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Editorial: Social Security is not a Luxury, it’s a Right

Esta publicación también está disponible en: Español

The Canton of Nicoya seems to have forgotten a fundamental right from the 1940s in Costa Rica: social guarantees, a right that is backed up by Costa Rica’s political constitution. Social guarantees are one of the most important legacies in the country’s history, conceived from the start as a right and not a privilege. In addition, they form part of a system that cares for the health of its citizens and is administrated by the state.

In a country like Costa Rica, it is unacceptable that in districts such as Nicoya and Nosara, 59% of residents do not have social security for their health and a respectable retirement.

Because of an investigation done by The Voice of Guanacaste, published in this edition for the month of August, the reasons behind such high numbers of uninsured people were revealed – the majority of employers and employees see social security payments as an expense and not an investment in themselves or in their country.

In this case, the employers’ and employees’ distorted view of the insurance impedes Nicoyans from receiving the benefits and basic medical attention that they deserve and need.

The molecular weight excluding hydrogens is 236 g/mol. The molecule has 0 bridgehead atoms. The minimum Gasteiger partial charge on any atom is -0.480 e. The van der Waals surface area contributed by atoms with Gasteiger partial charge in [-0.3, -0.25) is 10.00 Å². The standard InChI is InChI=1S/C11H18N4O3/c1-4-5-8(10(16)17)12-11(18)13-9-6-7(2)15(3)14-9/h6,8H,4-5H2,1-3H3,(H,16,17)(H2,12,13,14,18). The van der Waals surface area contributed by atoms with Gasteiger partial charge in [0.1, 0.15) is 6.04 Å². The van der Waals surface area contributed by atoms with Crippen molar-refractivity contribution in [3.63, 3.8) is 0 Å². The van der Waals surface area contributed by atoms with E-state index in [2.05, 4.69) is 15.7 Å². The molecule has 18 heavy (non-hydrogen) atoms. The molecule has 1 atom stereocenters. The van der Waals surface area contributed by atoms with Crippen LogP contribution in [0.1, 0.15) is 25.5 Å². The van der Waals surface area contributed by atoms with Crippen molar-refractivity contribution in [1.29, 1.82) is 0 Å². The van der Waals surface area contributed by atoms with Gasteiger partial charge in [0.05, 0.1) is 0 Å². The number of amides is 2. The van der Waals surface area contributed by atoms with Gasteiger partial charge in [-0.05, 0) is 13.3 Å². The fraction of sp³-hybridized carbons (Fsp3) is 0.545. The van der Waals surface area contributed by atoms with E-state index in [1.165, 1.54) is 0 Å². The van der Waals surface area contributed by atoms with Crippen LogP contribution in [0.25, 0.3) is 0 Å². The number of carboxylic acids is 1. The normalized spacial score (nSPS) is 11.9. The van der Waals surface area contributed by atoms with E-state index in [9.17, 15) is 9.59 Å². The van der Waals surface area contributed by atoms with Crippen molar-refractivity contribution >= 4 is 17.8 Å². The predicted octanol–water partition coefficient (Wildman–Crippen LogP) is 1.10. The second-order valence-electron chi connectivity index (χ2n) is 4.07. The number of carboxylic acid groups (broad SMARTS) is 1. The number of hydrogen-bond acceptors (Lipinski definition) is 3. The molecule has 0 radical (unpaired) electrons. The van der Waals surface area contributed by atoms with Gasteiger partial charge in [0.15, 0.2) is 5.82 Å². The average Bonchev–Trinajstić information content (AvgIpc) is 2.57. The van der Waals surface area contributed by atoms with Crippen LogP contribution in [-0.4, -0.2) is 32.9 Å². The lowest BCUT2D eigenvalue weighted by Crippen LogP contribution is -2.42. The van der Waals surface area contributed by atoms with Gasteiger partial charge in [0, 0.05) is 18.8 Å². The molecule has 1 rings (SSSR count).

Social security involves more than just visiting an EBAIS clinic once a year to have a checkup. Social security supports the worker, who receives financial assistance in cases of emergency and not being able to return to work immediately, in having the guarantee that one’s children can receive medical attention thanks to their insurance, and in having financial support for years when it is impossible to work because of old age. And above all, it is a citizen’s obligation to participate and invest in a system that would be out of reach for the majority if it were privatized.

No employee that receives a salary should accept conditions imposed on their social guarantees by their employer. Insurance shouldn’t be at stake and you can never be threatened with losing it.

In Costa Rica, we still have the privilege of access to public healthcare that is accessible; let’s care for it by taking part in it.

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